And again, fear: “Peace I leave with you; my peace I give to you. Not as the world gives do I give to you. Let not your hearts be troubled, neither let them be afraid” (John 14:27).

And yet again, fear: “In the world you will have tribulation. But take heart; I have overcome the world” (John 16:33).

And am I still afraid? “And behold, I am with you always, to the end of the age” (Matthew 28:20).

The real King of the Wild Things offers me shelter in His forgiveness, His power, and His presence, shelter in times when I lay panting with emotion, in times when I’ve sinned in anger or in fear, in times when all my own resources are rampaging against me. And I’ve found the offer to be as practical and real as a bowl of hot soup when I least deserve it. When I reach out for Him, He is there.

In Spike Jonze’s movie, Karol declares Max king in the fervent hope that he will fix everything. “There has to be a way to keep all the sadness out,” he says, and later, “There should be a place where everything you wanted to have happen happens.” By the end, Max has realized that the sadness is here; the things that you wanted won’t necessarily happen. All he can do is go home and make the best of what he has, dysfunction and all. It’s an important lesson — but it’s not the whole lesson. Not, at least, in the life of a Christian.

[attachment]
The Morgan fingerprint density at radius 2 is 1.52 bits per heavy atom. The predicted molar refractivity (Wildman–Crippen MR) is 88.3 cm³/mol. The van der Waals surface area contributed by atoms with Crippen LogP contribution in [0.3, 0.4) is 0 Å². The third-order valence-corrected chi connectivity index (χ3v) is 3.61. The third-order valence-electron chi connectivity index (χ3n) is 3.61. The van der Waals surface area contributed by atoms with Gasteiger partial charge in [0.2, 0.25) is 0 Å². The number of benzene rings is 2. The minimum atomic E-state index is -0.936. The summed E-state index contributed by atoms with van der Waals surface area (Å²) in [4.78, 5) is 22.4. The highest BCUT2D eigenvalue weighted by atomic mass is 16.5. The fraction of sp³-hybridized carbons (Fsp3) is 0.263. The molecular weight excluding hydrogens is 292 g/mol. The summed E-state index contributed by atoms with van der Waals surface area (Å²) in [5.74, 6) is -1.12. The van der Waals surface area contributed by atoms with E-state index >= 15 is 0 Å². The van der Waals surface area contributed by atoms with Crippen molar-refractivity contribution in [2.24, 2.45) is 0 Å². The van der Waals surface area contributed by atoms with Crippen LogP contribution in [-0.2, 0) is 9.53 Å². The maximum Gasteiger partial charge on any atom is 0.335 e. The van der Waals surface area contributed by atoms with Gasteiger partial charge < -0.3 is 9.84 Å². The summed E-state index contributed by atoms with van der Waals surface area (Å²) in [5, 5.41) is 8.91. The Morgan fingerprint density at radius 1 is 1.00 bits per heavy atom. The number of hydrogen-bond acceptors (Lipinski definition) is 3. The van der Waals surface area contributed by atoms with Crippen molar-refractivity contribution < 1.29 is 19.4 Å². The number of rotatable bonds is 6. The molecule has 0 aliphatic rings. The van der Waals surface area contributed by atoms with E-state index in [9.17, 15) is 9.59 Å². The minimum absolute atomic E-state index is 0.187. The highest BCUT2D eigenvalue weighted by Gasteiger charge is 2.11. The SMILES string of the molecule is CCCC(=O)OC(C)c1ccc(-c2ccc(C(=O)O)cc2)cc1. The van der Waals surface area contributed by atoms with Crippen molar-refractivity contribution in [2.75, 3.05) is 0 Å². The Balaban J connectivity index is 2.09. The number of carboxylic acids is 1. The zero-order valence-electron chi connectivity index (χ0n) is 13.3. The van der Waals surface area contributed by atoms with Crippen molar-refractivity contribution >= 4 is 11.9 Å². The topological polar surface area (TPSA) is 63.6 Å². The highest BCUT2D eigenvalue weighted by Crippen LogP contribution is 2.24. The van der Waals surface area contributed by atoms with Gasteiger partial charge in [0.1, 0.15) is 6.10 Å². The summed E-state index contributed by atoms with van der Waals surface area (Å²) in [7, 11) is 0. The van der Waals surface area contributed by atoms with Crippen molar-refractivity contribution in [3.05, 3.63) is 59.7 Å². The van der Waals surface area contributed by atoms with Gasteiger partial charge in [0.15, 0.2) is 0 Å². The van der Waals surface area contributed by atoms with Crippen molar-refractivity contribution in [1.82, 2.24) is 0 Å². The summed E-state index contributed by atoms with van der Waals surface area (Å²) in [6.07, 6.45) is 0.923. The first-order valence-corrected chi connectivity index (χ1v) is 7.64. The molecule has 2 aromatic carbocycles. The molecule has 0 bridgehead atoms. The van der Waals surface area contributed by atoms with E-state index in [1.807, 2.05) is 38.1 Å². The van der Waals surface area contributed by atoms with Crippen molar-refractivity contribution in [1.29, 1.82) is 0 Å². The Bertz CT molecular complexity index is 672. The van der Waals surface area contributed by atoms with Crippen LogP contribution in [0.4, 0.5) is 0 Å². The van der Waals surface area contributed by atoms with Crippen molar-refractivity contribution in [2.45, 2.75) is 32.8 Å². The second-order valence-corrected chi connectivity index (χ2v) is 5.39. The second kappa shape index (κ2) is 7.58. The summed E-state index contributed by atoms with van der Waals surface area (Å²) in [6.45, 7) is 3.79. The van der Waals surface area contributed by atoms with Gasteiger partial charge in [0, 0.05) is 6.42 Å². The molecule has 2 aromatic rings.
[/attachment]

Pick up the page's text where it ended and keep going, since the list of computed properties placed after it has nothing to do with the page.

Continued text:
True, for a while we’re still living here on this island, and we’ll continue to battle storms inside and out. We will still have needs, though God promises to take care of them. And God will help with our unruly emotions too, giving us power to feel without sinning; to overcome fear and weakness and anger by His Spirit. And someday His kingdom will fully come, and we’ll enter a place where the sadness can’t come in anymore — a place where everything we wanted to have happen happens.

While we bow to the King of the Wild Things, our hope is in the one who promises to overcome everything that rages against us — including, and perhaps most of all, ourselves.

Copyright 2010 Rachel Starr Thomson. All rights reserved.

Share This Post:

About the Author

Rachel Starr Thomson

Rachel Starr Thomson is a writer, indie publisher and editor. She’s the author of Letters to a Samuel Generation, Heart to Heart: Meeting with God in the Lord’s Prayer, the Seventh World Trilogy, and other books published by Little Dozen Press. In her other life she’s a poet/storyteller/narrator/singer for Soli Deo Gloria Ballet, a Christian performing arts company.

Rachel dwells in southern Canada, where she loves to take long walks, read good books and drink hot tea. She is passionate to know and love God and to see others worship him in spirit and in truth.


Related Content